Funny what a Broadway hit can do for a writer. Douglas Carter Beane had only written one musical before, an allegorical romp set on a terrorist-beset cruise ship called The Big Time
, which had a brief production as part of the New York Musical Theatre Festival in 2005 but has since languished on producers' desks.
Enter a Greek muse on roller skates. With a disco ball, leg warmers and an Australian accent.
"I was approached by the producer, Rob Ahrens, who had somehow gotten the rights to Xanadu
from about 8,000 people," Beane says of the misbegotten 1980 film musical that effectively ended Olivia Newton-John's career but gave the world such immortal hits as "Evil Woman." "I passed on it a number of times--like, six or seven times. I have great self-preservation genes; I thought, 'I've survived this long in the theatre, I didn't want to blow it all on one shot.' "
He was won over eventually by the enthusiasm of his colleague from Off-Broadway's Drama Dept., Michael S. Rosenberg, now a producer with East of Doheny (Grey Gardens
"I discovered that he was a straight man obsessed with Xanadu
, and that there are many more of them out there than you would think," Beane says. "He told me I should do it." When Ahrens basically told him he could write whatever he wanted as long he kept the musical score, Beane's interest was piqued--"not because I'm such a megalomaniac or control freak, but because it was a chance to be entirely creative."
His original draft was "very angry and political," taking advantage of the musical's 1980s setting to savage Reaganite politics from a distinctly gay perspective; Nancy Reagan's astrologist and Tammy Faye Bakker figured into the mix. A reading in April, 2006 convinced him to jettison the politics in favor of the central love story--mainly due to time considerations, he explains.
"You really feel it when someone is not singing in a musical," Beane says. "It really has to be very concise writing. Even when we cut all the political stuff, it was still a two-act musical, so it's just been tightening, tightening, so the evening feels light and impromptu, as if they're just coming up with it on the spot."
To the film's silly roller disco plot, Beane added a pair of acerbic, wisecracking Greek muses played by Mary Testa and Jackie Hoffman. With director Christopher Ashley and choreographer Dan Knechtges, Beane handily parodies everything in sight, including Broadway's recent spate of jukebox musicals. He likened the challenge of writing such a knowing piece of fluff to "like when you're a kid and you're playing with a balloon, and you keep tapping it because you're desperate that it never touches the ground. It was like that, this particular adventure."
His next project has more gravitas, though it's also a musical. Indeed, far from ending his career, writing Xanadu
's camp-tastic libretto has opened a new career chapter for Beane, best known for the non-musical comedies As Bees in Honey Drown
and The Little Dog Laughed
. Not only is The Big Time
suddenly looking a lot more attractive to producers, but Beane is currently working on a new stage adaptation of the 1953 film classic The Band Wagon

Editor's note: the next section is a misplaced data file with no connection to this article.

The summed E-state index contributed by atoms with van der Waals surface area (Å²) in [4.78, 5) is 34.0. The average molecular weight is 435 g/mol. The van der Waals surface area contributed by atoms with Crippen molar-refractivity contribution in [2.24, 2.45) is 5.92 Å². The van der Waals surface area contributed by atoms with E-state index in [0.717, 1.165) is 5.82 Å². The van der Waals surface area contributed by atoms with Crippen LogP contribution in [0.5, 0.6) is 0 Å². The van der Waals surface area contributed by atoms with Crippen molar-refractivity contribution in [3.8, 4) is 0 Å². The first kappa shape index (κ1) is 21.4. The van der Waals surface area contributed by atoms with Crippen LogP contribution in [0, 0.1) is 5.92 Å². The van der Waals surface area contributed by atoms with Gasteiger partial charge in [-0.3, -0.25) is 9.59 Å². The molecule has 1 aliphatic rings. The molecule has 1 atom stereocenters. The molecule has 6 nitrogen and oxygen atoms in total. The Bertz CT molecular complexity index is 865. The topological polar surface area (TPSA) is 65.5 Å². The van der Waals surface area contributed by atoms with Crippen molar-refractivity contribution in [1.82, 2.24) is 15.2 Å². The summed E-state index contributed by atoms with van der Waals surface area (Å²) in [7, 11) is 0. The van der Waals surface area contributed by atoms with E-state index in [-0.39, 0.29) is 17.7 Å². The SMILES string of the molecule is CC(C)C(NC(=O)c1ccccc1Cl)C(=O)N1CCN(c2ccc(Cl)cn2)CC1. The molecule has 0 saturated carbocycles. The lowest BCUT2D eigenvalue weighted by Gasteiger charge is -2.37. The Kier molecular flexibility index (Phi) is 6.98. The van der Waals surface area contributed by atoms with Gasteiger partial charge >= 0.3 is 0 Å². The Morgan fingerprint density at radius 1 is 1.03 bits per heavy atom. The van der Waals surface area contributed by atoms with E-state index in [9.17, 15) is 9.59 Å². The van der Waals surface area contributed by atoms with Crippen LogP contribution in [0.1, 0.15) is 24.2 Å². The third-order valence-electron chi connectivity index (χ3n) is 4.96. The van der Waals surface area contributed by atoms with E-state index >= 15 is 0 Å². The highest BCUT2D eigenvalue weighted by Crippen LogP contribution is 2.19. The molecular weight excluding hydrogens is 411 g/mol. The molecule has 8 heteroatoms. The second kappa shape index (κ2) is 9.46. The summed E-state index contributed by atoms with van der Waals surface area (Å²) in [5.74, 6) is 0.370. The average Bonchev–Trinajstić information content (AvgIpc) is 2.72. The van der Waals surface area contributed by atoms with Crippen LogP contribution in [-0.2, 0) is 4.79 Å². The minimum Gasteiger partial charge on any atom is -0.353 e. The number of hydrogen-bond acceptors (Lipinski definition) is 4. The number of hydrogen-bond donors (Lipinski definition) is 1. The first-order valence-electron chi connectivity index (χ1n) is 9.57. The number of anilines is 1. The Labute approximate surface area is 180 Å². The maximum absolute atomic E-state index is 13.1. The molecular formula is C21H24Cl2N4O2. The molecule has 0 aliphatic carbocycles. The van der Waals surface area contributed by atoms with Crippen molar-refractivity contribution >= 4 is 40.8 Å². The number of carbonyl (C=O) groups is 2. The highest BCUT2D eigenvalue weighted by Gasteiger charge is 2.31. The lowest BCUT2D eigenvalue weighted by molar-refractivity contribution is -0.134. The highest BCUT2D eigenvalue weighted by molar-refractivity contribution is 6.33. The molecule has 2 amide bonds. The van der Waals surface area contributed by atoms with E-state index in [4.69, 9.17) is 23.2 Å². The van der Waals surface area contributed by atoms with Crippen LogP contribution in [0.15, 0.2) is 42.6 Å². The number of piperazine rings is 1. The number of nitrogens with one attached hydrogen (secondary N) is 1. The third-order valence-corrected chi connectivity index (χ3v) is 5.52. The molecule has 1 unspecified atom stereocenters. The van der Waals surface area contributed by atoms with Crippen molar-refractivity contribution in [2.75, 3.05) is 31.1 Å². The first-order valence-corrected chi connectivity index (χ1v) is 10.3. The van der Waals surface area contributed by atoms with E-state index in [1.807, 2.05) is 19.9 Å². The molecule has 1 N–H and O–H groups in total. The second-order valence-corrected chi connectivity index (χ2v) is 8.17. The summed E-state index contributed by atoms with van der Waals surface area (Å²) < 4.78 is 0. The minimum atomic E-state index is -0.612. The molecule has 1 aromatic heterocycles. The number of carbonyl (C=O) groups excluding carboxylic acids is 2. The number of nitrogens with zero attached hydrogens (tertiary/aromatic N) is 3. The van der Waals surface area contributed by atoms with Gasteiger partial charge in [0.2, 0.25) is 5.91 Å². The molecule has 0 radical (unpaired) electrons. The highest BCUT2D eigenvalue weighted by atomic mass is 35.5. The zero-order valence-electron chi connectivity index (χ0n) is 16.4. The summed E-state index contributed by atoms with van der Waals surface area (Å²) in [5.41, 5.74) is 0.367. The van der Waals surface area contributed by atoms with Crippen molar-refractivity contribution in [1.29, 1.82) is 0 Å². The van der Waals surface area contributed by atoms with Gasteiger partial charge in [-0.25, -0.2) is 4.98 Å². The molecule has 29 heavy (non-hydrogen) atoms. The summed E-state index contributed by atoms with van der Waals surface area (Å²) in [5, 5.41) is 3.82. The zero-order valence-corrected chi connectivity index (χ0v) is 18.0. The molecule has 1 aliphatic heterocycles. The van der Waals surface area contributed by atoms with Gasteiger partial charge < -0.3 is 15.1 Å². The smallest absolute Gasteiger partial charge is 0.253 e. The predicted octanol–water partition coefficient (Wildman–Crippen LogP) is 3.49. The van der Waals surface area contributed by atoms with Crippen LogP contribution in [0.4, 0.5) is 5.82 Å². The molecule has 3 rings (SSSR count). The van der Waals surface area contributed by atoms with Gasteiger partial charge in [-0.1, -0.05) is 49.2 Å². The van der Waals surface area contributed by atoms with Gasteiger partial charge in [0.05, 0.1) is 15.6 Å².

, scheduled for a pre-Broadway opening at the Old Globe in San Diego next year under director Gary Griffin (The Color Purple
, the challenge was to make it funny and interesting and smart," Beane says. "With The Band Wagon
, the challenge is to make it theatre-worthy--to make it deep and rich. The writing is darker and more interesting, and we're looking at a lot of things that were only hinted at in the movie."
Not that Beane would ever slight the work he's done on Xanadu
. Indeed, to critics who might carp that such self-referential showbiz parodies are a sign of musical theatre's bankruptcy, Beane would answer with reference to the form's infancy.
"A lot of people have said this show is very much of the moment, sort of post-camp--it's very much what's happening now," Beane says. "But if you really look back at musicals in the teens and 1920s, they were quote-unquote burlesque musicals; they were just taking off on what was going on then. I look at the stuff George Kaufman and Morrie Riskind were writing for the Marx Bros.; they have a bit where they're making fun of Eugune O'Neill's Strange Interlude
. And they would reference the audience; Groucho would say, 'Here's the ballad, you folks might want to head for the lobby.'
"That attitude is so essentially New York, and I've always wanted to see it in musicals," Beane says. "It's a cross between a wink and a smirk--I'm not sure where on the face it falls--but it's a very snazzy, sassy attitude I pick up when I read the books of older musicals."
It's a long way from his childhood in Reading, Pennsylvania--which, he notes, was the last place Beane strapped on wheels.
"My last roller-skating experience I remember because it was also my last date with a woman," says Beane, now the proud gay dad of two adopted children. He places the date in 1974 or 1975: "It was with Elaine Rohrbach at Juniors Skateaway in Reading. We held hands and roller-skated around; the Tony Orlando & Dawn song 'Candida' was playing. And deep in my soul I said, 'I think I want something else. This is fun, but I don't think it's going to be my main focus.' "
Certainly roller disco hasn't been this playwright's main focus, but it has provided an unlikely pivot for his rolling career.
For tickets to Xanadu, go here.